“It is not the mountain we conquer but ourselves.”
— Edmund Hillary

Summit glory on top of Mt. of the Holy Cross, located near Vail, CO

Hiking is my favorite form of recreational activity. It is a kickbutt, muscle-building, calorie-building, endurance fest. But hiking is so much more than a challenging workout. It is a moving meditation, an activity that enlivens and inspires. It lets us interact with the natural world around us and bask in the refreshing vigor of mountain air and awe-inspiring scenery.  After going on a hike, I feel accomplished and satisfied in a way that no other exercise comes close to touching. Through hiking, I discovered personal strength and willpower I didn’t even realize I possessed! For those who are interested, I’ve assembled some tips to help you start your own journey to the summit!

My hiking tips:

  • Prepare, prepare, prepare! Study your route at least a week beforehand. This becomes even more important if you’re doing cairn hiking (when the trail fades out and hikers must follow a series of stacked rock piles to the summit). Carry a guidebook detailing your route. If you have a GPS, bring it along and use it! Check out a website that shows detailed pictures of the route you plan on attempting. My favorites are: 14ers.com (provides fantastic information about routes up the Colorado 14ers) and summitpost.org (provides information about mountains and hikes across the United States and the rest of the world; not limited to Colorado).

  • Always check the weather before you head out in the morning. Bring appropriate gear. Don’t be afraid to cancel if it looks really terrible. The mountains (or path) will always be there. You, on the other hand, might not if you gamble on the weather.

  • Start early. This is particularly important for hikers attempting summits in the Western United States. Colorado is especially notorious for afternoon thunderstorms in the summer. To avoid these and the lightning that accompanies them, you want to have make it to the summit by 10 or 11AM at the latest. Depending on the length of your route, this may require a predawn start. Be sure to watch the skies during your hike. Sometimes, storms can move in earlier than anticipated. If you think the clouds are beginning to build, they probably are. A storm can emerge from a completely clear sky in less than 30 minutes in Colorado, so just make sure you are aware of your surroudings.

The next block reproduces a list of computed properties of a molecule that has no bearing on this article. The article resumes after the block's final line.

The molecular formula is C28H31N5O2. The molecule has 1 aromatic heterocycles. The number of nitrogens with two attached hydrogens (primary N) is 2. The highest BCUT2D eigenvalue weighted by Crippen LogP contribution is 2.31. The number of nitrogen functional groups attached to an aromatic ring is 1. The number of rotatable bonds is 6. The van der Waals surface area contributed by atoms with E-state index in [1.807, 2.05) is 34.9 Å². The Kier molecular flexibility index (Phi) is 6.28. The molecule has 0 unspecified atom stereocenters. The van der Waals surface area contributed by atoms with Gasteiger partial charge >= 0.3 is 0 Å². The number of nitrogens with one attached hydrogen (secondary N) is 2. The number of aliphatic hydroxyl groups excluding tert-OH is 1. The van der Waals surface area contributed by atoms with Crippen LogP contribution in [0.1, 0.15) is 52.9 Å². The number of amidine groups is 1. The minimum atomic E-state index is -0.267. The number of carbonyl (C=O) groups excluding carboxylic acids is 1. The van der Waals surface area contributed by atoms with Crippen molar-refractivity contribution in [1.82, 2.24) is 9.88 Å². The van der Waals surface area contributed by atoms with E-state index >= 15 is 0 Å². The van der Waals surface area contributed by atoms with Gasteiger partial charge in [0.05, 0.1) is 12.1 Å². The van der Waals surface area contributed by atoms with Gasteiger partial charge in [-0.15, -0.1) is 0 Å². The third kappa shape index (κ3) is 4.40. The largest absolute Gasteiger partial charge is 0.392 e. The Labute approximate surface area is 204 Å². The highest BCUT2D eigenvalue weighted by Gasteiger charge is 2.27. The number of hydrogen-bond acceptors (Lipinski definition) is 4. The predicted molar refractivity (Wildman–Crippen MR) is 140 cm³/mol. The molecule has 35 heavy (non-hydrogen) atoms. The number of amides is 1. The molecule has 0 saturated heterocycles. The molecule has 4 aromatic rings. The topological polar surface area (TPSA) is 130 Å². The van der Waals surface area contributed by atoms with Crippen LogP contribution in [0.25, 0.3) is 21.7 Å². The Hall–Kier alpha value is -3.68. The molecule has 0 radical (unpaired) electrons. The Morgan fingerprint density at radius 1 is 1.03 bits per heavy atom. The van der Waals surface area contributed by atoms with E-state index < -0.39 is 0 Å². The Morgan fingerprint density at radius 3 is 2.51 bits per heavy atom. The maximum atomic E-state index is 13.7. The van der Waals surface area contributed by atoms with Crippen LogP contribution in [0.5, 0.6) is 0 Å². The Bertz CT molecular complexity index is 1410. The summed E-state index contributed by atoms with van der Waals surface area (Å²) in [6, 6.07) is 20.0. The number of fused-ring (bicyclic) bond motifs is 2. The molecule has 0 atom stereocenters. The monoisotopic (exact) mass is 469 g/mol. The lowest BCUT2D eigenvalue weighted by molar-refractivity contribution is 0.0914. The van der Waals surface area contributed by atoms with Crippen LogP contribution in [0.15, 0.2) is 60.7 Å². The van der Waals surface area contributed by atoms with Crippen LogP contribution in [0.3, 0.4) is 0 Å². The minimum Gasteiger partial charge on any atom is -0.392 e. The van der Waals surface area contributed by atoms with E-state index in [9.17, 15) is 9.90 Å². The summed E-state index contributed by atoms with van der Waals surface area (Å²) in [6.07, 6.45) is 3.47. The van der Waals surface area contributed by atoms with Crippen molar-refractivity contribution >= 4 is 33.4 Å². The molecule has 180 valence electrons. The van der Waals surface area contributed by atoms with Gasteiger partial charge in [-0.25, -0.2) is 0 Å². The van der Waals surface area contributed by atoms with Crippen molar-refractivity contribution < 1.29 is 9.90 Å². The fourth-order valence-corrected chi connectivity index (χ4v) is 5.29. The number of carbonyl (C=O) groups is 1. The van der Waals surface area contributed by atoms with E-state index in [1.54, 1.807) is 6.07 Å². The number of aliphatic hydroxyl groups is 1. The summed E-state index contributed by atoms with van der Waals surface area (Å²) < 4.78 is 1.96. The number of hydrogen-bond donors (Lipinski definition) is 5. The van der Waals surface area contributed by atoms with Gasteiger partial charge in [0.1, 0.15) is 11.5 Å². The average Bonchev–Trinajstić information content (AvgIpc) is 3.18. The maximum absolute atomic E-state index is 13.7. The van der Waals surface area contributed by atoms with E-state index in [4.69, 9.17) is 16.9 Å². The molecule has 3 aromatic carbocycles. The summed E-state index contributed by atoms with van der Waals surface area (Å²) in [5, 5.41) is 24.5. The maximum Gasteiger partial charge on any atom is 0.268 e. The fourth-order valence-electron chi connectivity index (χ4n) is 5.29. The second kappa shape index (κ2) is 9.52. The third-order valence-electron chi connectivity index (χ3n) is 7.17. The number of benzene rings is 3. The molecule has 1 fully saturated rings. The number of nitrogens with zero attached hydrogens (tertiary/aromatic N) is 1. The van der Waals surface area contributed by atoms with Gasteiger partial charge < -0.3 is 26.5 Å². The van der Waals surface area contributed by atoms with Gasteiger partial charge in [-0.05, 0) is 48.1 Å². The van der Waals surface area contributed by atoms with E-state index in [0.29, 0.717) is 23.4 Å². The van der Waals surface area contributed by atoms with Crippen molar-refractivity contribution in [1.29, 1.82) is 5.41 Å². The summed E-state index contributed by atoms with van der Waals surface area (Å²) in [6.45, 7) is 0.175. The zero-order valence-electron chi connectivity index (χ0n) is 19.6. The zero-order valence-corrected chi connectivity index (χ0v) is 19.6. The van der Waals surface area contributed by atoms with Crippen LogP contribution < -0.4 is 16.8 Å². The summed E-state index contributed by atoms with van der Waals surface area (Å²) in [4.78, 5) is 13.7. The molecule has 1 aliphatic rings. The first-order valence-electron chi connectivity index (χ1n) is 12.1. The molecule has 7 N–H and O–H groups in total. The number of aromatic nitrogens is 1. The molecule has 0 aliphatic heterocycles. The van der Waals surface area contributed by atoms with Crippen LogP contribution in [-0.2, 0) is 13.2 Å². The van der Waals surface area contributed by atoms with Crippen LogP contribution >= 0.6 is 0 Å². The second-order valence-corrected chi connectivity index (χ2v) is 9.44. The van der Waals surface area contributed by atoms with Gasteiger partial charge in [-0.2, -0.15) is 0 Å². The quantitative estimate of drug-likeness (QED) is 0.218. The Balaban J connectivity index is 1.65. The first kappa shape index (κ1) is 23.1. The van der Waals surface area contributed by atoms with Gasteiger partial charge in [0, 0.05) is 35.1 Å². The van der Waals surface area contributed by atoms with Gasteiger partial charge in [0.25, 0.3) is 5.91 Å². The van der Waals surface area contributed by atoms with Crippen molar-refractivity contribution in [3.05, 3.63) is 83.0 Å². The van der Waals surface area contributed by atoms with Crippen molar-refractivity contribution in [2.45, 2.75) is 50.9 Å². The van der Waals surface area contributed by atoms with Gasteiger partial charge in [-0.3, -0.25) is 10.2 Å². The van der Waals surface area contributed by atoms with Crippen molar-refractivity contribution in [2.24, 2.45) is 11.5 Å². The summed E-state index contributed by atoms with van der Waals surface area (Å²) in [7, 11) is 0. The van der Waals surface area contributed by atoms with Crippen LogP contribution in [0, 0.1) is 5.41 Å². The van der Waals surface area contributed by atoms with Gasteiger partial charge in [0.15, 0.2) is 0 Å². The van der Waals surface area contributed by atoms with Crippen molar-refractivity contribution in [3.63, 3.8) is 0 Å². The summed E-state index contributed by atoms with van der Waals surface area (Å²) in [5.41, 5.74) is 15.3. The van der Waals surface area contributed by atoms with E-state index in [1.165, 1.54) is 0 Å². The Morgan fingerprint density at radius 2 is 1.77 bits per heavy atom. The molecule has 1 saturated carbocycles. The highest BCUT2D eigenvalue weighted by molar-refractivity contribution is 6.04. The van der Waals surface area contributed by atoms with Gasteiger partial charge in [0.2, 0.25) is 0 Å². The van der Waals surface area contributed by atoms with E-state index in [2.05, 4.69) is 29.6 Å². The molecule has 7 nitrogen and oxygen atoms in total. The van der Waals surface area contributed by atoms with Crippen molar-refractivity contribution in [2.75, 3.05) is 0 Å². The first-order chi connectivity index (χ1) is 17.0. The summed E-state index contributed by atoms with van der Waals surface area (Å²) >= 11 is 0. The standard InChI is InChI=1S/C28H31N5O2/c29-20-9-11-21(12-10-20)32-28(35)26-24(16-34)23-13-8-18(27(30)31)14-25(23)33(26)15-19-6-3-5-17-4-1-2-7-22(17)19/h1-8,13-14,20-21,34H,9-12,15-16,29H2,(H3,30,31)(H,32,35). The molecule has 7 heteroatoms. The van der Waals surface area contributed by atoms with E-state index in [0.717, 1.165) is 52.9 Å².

• Bring enough food and water. Seriously. Don’t even mess with this one. Bring more than you’ll think you need, and just think of the extra weight as a bonus strength workout for your back. I like to carry an entire 2L camelback in my daypack along with one or two filled 1L nalgenes on a 14er hike (the average 14er hike is a 9 to 10 mile roundtrip affair with anywhere between 3500 and 4500 vertical elevation gain). Obviously, a less intense hike won’t require you to carry as much water. Use your best judgment. Foodwise, I carry a summit sandwich (usually a PB&J), an extra sandwich (perhaps another PB&J or a ham and cheese on wheat), trail mix, and multiple larabars or lunabars. Focus on portable, energy-dense foods.
  • Wear LOTS of sunscreen. More than you think you need, especially when hiking at the higher elevations out West (don’t think you can skimp if you do most of your hiking on the East Coast!). Sunburns suck, and skin cancer sucks even more, so try to use a broad spectrum UVA/UVB sweat and waterproof brand for superior skin protection. 🙂 Don’t forget to reapply every two hours or so. You might also want to wear a hat made of a breathable, wicking fabric.
  • Don’t be afraid to turn around. This is a big one. There is no shame in not summitting. I repeat, there is no shame in not summitting! It is very easy to fall into the trap of summit fever, but don’t let that urge to “conquer the mountain” persuade you otherwise. I have bailed on several summit attempts due to potentially precarious weather, and I have not regretted any of these decisions. Again, the mountain will always be there for another day.
  • Stop and smell the roses. It’s easy to get caught up in the physical grind of a hike, but remember to stop every now and then to take in the scenery. Laugh, have fun, and enjoy your escape from the daily grind!

    Thumbs way for being on the top of 14,286 ft. Mt. Lincoln, CO

    Here is a list of the mountains I’ve climbed and hikes I’ve undertaken over the past four years:


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